This is part two of Patrick Benjamin’s serial story about a gang in suburban Los Angeles. You can read part one here.
A month later and the tables have turned. The Tarzana Scarfaces (rechristened as the Atwater Village Leitmotifs) just might, if all goes smashingly, make a splash.
I’m in. Tyler’s out.
He moaned some, though he was grounded for mouthing off, and his “smart” phone had been confiscated, so even in a Goodfellas sort of “stuck-in-the-brig” way, he couldn’t give orders.
Tyler had figured a new profession anyway.
He was scripting an as of yet unrealized crossover production focused on the characters of Ron Swanson, Barney Stinson, and Jimmy Kimmel. My argument that Jimmy Kimmel, while hosting his talk show, was not strictly a character, but maybe an ersatz version of himself, fell on deaf ears. Tyler’s unwritten miracle of imagination was cherry-topped by its setting and plot: The trio was to escape the future-gulag found in the Vin Diesel vehicle Pitch Black.
So he’d told me, “Dude, you take ‘em.” The Scarfaces, he meant. “I’m gettin’ into different shit. Real swag shit. And like, Shark Stim is way being a fag. You take ‘em.”
Check I had and checkmate I found after arriving to a gang meeting one afternoon with a sixer of Genny Cream Ale in lieu of the usual guarana-infused whatever. The cold shoe of revenge was then firmly placed on the other foot:
A “straight edge” and defeated Tyler refused. The rest succumbed. What young man doesn’t prefer the warmth of ale to the jitters of jumpy-juice? This was a coup d’état expertly devised and realized by yours truly.
The ducklings waddled their way into my PT Cruiser and we were off, heralding the sunset, inviting the evil, criminal night, licking lady adventure at the backs of her knees.
Those horrid old energy drink monikers did, in a word, perish. I gave them new names: Sven Libaek, Ennio Morricone, Fumio Hayasaka, Andrzej Korzynski.
They called me Goblin. They called me Goblin because I told them to. And because Goblin’s Profondo Rosso score is boss.
“Like Goblin from Odd Future?” Fumio inquired, lazily flipping through my premium movie package, the group fixtured as Tetris pieces into the L-shaped couch of my bachelor pad.
“Well, in a way,” I responded, trying to decipher his question. “I suppose it’s entirely possible filmic history would have differed greatly had Argento chosen, say, John Williams.”
I laughed earnestly at what I thought was a very funny scenario and removed from the microwave the Hot Pockets I’d prepared for the Atwater Village Leitmotifs, née Tarzana Scarfaces.
“Right, though? John Williams?” I persisted, sitting down, trying to trade the plate of cheap ham and cheese paninis for the clicker. Fumio grabbed the plate and asked if he could have a different name.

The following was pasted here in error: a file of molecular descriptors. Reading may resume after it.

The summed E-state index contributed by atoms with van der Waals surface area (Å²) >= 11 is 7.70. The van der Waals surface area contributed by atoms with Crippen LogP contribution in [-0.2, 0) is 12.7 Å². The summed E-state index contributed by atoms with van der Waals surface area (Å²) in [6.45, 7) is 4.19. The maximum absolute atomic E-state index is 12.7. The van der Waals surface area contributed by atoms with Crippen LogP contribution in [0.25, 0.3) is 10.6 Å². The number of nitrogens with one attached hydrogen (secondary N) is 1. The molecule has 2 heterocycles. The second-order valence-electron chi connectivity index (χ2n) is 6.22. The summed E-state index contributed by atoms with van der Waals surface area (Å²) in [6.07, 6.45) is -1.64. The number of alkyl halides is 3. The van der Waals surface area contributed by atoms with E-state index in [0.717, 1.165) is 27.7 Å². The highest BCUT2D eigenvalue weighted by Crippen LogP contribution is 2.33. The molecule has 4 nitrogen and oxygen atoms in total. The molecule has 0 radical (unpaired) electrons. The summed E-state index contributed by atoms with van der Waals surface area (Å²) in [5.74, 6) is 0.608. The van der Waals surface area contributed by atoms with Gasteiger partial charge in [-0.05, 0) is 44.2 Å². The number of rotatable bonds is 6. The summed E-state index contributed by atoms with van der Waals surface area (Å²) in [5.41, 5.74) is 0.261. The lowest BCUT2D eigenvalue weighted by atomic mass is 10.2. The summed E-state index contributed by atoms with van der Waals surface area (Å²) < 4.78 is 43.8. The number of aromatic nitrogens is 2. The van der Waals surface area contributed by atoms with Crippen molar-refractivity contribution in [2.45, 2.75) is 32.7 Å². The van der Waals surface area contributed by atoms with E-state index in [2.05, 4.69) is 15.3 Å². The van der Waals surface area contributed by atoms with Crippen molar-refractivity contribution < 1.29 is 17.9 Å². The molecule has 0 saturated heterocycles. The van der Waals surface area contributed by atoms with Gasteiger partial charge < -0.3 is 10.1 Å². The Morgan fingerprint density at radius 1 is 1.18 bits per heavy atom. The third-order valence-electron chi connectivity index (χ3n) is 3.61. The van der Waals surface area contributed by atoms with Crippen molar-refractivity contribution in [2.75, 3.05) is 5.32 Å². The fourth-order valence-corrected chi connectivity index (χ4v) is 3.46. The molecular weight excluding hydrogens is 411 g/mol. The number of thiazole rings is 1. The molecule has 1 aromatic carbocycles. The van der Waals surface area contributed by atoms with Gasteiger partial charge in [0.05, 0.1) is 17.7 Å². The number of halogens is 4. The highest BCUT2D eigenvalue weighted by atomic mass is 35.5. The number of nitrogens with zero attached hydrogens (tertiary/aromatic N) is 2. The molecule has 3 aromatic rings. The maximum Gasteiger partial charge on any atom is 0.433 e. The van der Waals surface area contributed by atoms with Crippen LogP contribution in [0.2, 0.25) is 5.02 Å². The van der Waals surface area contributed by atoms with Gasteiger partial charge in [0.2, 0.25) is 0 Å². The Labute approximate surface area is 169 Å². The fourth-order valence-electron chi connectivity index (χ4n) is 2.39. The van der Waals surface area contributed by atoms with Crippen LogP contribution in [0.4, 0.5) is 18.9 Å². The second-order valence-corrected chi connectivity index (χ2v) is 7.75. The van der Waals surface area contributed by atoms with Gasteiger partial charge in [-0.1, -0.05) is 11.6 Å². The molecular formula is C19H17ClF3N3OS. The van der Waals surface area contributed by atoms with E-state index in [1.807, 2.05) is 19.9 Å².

“I mean, I’m sure this Hakasaya guy is swag, and I didn’t like bein’ called Gay Da Raid anyways, but I don’t even know this dude.”
“No, any way. Think nothing of it. Though, his name, your name, is Hayasaka and I’ll take the matter of a new appellation under consideration. Let’s table it for now.”
Fumio put the plate on my coffee table.
“Gentlemen,” I intoned. “Just eat the Hot Pockets and we’ll learn something from a little nobody—” and this was my big reveal—“Akira Kurosawa!”
Sven piped up excited like, “Oh fuck, Akira? My fuckin’ brother showed me that fuckin’ movie like, I dunno, fuckin’ forevs ago.”
I like a floral couch. I have a floral couch. Sven was resting his gifted Genny Cream on my floral couch. Buckets, I thought to myself. Even worse. Biscuits, buckets, golly-gosh, this is too much.
“Sven, no,” I said, shook my head. But the easily frustrated teacher lures not a student but rather a reprobate. Riff raff. Scoundrels in infant clothing. “Sven, we’ll be watching Stray Dog,” I explained while setting a coaster under his beer. “Or Nora Inu if you’re fluent, which I’m not, so I won’t hold it against you kids.”
“Kids? Goblin, you’re, like, confused. We’re not kids.”
Sven was becoming a problem.
“Let’s just be quiet and watch the movie.” I spun the dimmers down to a light low enough to enjoy the film as well as handle a panini delight.
Somehow Kurosawa’s delicately maneuvered take on the crime fiction genre didn’t bowl the boys over. Each excused themselves for various lie-filled reasons long before Detective Murakami was sorting through mug shots in the best mug-shot-sorting-through scene of all cinematic history.
The day extended into night and I relieved the shutters of their taut spots touching the parquet flooring.
They didn’t want to read Chandler. Not Hammett. I boxed up the four copies of Solomon’s Vineyard and stored them in my broom closet next to the sumi ink and the fedoras, neither of which they’d earned.
The following day I inveigled the gang over for promised Genny Creams, pizza rolls, and a screening of L.A. Confidential. At least they sat through that.
How far I’d fallen in a week. I was losing my touch. I needed to be a leader of men. But these weren’t yet men. These boys were soft-boiled. Confused as a grape jelly omelet. Up high, down low, too slow. Even that didn’t catch on. Nobody likes cool high-fives anymore.
Now, I’m no doctor, but I think each and every one of these kids has that ADHD thing. Every time I try and teach anything that might help the gang they just wander off to drink my Genny Creams.
Sure, I’ve got examples.
How to take a punch. How to open a jar of pickles. How to fill out a 1099. These are things boys should know how to do. Everyone should.
My saving grace arrived onscreen. Thank you, Kim Basinger. Who they all said they’d hit, which I thought was an awful thing to say, but was at least tough. I was back on top.
To read the third installment of Patrick’s story, click here.
Patrick Benjamin is a writer living near Los Angeles. He lives with his sister and grandmother.